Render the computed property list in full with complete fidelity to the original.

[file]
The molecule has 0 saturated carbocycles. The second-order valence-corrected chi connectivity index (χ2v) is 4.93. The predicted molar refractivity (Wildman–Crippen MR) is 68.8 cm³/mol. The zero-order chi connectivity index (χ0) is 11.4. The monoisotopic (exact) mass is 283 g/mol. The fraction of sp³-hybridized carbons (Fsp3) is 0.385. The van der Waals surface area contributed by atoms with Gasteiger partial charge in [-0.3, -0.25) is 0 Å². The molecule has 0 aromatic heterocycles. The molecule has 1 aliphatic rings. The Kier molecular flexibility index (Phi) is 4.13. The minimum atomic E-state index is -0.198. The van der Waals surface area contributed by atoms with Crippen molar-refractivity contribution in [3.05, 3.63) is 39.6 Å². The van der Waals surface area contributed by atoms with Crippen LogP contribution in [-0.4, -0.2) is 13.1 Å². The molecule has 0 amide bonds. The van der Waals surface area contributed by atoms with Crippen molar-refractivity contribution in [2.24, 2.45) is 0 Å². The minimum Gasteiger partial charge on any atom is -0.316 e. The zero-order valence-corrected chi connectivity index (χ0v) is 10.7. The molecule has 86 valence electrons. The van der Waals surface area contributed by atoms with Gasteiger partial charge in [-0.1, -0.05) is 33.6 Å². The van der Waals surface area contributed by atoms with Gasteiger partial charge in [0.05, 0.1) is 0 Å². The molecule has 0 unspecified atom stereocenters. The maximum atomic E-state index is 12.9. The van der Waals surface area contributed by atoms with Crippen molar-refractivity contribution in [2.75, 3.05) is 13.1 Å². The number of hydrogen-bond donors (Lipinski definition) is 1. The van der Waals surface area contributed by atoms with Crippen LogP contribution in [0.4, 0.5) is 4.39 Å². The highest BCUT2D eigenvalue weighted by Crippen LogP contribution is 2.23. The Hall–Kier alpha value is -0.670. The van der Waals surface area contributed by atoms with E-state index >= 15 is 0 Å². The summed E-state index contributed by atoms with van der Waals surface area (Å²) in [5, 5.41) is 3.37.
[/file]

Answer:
The molecule has 0 saturated carbocycles. The second-order valence-corrected chi connectivity index (χ2v) is 4.93. The predicted molar refractivity (Wildman–Crippen MR) is 68.8 cm³/mol. The zero-order chi connectivity index (χ0) is 11.4. The monoisotopic (exact) mass is 283 g/mol. The fraction of sp³-hybridized carbons (Fsp3) is 0.385. The van der Waals surface area contributed by atoms with Gasteiger partial charge in [-0.3, -0.25) is 0 Å². The molecule has 0 aromatic heterocycles. The molecule has 1 aliphatic rings. The Kier molecular flexibility index (Phi) is 4.13. The minimum atomic E-state index is -0.198. The van der Waals surface area contributed by atoms with Crippen molar-refractivity contribution in [3.05, 3.63) is 39.6 Å². The van der Waals surface area contributed by atoms with Crippen LogP contribution in [-0.4, -0.2) is 13.1 Å². The molecule has 0 amide bonds. The van der Waals surface area contributed by atoms with Crippen molar-refractivity contribution in [2.24, 2.45) is 0 Å². The minimum Gasteiger partial charge on any atom is -0.316 e. The zero-order valence-corrected chi connectivity index (χ0v) is 10.7. The molecule has 86 valence electrons. The van der Waals surface area contributed by atoms with Gasteiger partial charge in [-0.1, -0.05) is 33.6 Å². The van der Waals surface area contributed by atoms with Gasteiger partial charge in [0.05, 0.1) is 0 Å². The molecule has 0 unspecified atom stereocenters. The maximum atomic E-state index is 12.9. The van der Waals surface area contributed by atoms with Crippen molar-refractivity contribution in [2.75, 3.05) is 13.1 Å². The number of hydrogen-bond donors (Lipinski definition) is 1. The van der Waals surface area contributed by atoms with Crippen LogP contribution in [0.4, 0.5) is 4.39 Å². The highest BCUT2D eigenvalue weighted by Crippen LogP contribution is 2.23. The Hall–Kier alpha value is -0.670. The van der Waals surface area contributed by atoms with E-state index >= 15 is 0 Å². The summed E-state index contributed by atoms with van der Waals surface area (Å²) in [5, 5.41) is 3.37.